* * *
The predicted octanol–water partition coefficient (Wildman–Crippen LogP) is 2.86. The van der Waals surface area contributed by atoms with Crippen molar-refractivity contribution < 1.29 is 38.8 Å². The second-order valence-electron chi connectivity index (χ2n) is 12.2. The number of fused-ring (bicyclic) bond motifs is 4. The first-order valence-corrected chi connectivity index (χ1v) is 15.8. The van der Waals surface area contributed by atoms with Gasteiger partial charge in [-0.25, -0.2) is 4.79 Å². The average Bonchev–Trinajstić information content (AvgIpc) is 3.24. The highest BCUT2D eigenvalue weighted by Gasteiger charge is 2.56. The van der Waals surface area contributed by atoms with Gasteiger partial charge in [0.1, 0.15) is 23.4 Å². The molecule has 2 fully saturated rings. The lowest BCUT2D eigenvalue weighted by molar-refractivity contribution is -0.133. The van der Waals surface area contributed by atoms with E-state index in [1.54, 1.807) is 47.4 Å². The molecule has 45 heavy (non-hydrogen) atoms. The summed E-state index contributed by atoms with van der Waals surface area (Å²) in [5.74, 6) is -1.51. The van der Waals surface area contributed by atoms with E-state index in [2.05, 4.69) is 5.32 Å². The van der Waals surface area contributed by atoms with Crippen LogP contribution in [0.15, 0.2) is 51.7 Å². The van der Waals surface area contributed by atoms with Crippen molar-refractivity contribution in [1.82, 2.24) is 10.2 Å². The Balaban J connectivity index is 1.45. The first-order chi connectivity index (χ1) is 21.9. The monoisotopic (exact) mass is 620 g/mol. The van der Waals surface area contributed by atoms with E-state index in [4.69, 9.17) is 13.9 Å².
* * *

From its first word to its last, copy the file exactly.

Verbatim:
The predicted octanol–water partition coefficient (Wildman–Crippen LogP) is 2.86. The van der Waals surface area contributed by atoms with Crippen molar-refractivity contribution < 1.29 is 38.8 Å². The second-order valence-electron chi connectivity index (χ2n) is 12.2. The number of fused-ring (bicyclic) bond motifs is 4. The first-order valence-corrected chi connectivity index (χ1v) is 15.8. The van der Waals surface area contributed by atoms with Gasteiger partial charge in [-0.25, -0.2) is 4.79 Å². The average Bonchev–Trinajstić information content (AvgIpc) is 3.24. The highest BCUT2D eigenvalue weighted by Gasteiger charge is 2.56. The van der Waals surface area contributed by atoms with Gasteiger partial charge in [0.1, 0.15) is 23.4 Å². The molecule has 2 fully saturated rings. The lowest BCUT2D eigenvalue weighted by molar-refractivity contribution is -0.133. The van der Waals surface area contributed by atoms with E-state index in [1.54, 1.807) is 47.4 Å². The molecule has 45 heavy (non-hydrogen) atoms. The summed E-state index contributed by atoms with van der Waals surface area (Å²) in [5.74, 6) is -1.51. The van der Waals surface area contributed by atoms with E-state index in [2.05, 4.69) is 5.32 Å². The van der Waals surface area contributed by atoms with Crippen LogP contribution in [0.15, 0.2) is 51.7 Å². The van der Waals surface area contributed by atoms with Crippen molar-refractivity contribution in [1.82, 2.24) is 10.2 Å². The Balaban J connectivity index is 1.45. The first-order chi connectivity index (χ1) is 21.9. The monoisotopic (exact) mass is 620 g/mol. The van der Waals surface area contributed by atoms with E-state index in [4.69, 9.17) is 13.9 Å².